- Booker and Hansbrough got into it a bit in the second quarter. A muay thai match between the two would be awesome halftime entertainment.
- An Augustin three gave Indiana the lead, 38-37, with about seven minutes left in the second quarter. Price has played him well, but good offense will always beat good defense. Almost all of Washington's defensive lapses can be traced back to their bigs getting beaten, frequently on the perimeter. Once Booker left the floor, things settled down a bit. More often than not, it seems like Washington's defense falls apart any time Booker takes the floor, especially when he's paired with Okafor and to a lesser extent Seraphin.
- How much longer is Wall going to be automatic from the right elbow? He had 22 points before halftime and looked unguardable. It's mind blowing that the team will still run post ups for Okafor when Wall is out there with a shooter like Webster spotting up.
- Hibbert is just too tall for Okafor to guard. He had 17 points by the 2:00 mark in the second quarter, destroyed Okafor on a dunk attempt, repeatedly shot over him in the post, and was able to take practically uncontested jumpers any time he wanted to. It wasn't until Jason Collins came in that he started to slow down. It's actually surprising we didn't see Collins earlier considering that the only thing he's good at is guarding players like Hibbert.
- On a related note, watching Collins shoot from the top of the key during a pick and pop attempt is hilarious in the same way that watching Biedrins shoot free throws is. No joke, his lone jumper in the first half didn't clear the top of the backboard at the peak of its arc.
- 51-48 Washington at the half. Wall had 26 points and played better than anyone I've seen in a Wizards uniform since Gilbert had two healthy knees. If it weren't for Wall's brilliance, the score would be more like 31-48.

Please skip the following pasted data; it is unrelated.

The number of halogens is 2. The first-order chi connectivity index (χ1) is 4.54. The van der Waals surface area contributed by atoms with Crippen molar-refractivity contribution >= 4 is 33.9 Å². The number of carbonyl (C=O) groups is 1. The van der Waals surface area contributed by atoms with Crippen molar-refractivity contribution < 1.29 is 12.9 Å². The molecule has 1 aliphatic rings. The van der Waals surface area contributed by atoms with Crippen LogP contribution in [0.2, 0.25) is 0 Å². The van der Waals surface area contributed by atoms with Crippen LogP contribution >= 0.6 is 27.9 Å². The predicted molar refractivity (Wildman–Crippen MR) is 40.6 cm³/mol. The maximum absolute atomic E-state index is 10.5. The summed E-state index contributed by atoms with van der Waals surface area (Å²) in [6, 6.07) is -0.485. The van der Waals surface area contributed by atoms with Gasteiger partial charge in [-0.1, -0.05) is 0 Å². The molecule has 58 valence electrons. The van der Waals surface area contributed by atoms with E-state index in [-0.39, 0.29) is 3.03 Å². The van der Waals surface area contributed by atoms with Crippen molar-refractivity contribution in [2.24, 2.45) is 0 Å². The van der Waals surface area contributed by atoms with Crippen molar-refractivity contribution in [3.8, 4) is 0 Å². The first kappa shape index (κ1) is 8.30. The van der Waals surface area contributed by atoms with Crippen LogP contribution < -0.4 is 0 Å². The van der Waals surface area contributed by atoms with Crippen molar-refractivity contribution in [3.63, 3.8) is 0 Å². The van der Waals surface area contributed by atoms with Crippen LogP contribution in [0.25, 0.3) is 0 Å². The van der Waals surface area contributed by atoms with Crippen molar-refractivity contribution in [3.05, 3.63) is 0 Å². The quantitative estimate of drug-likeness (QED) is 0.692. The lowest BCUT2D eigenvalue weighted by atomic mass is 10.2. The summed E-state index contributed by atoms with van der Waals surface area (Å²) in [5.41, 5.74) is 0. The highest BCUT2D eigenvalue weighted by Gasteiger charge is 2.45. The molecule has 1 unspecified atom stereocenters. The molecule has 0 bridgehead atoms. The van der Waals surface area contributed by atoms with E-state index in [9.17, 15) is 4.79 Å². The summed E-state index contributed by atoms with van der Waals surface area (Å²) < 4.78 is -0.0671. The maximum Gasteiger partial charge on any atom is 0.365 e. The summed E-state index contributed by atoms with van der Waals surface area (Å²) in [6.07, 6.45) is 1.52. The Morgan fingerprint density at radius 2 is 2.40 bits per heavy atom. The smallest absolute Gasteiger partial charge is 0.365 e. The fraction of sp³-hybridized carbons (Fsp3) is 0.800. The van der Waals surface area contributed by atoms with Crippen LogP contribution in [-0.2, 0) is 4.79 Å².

- Wall really shined to start the third quarter as Washington jumped out to a 63-48 lead. Indiana had to resort to putting Paul George on him at times and they still weren't able to stop him. There are only a handful of people on the planet who are physically capable of guarding Wall when his shot is falling like this.
- George started to bother Wall with his length in the third, but by then, Washington had more or less figured out how to slow down Hibbert. A pair of Booker free throws were answered by a Gerald Green jumper over Webster as Washington held an 11 point lead at the close of the third quarter.
- Most people who follow basketball have heard of Tyler Hansbrough, DJ Augustin, Ian Mahinmi and Gerald Green so there tends to be this assumption that Indiana's bench is at least decent. It's not. None of these guys really knows how to set anyone else up and Mahihnmi is the only remotely decent defender of the bunch. This matters a lot less in the playoffs when rotations tighten up, but the Pacers could still really use a guy like Jeremy Lin or Al Jefferson to come off the bench and either put up points or at the very least set up guys like Green and Augustin for jumpers.
- The last few minutes of the fourth quarter were uneventful. Green can be fun to watch, but this was essentially pickup basketball once Indy's starters went out.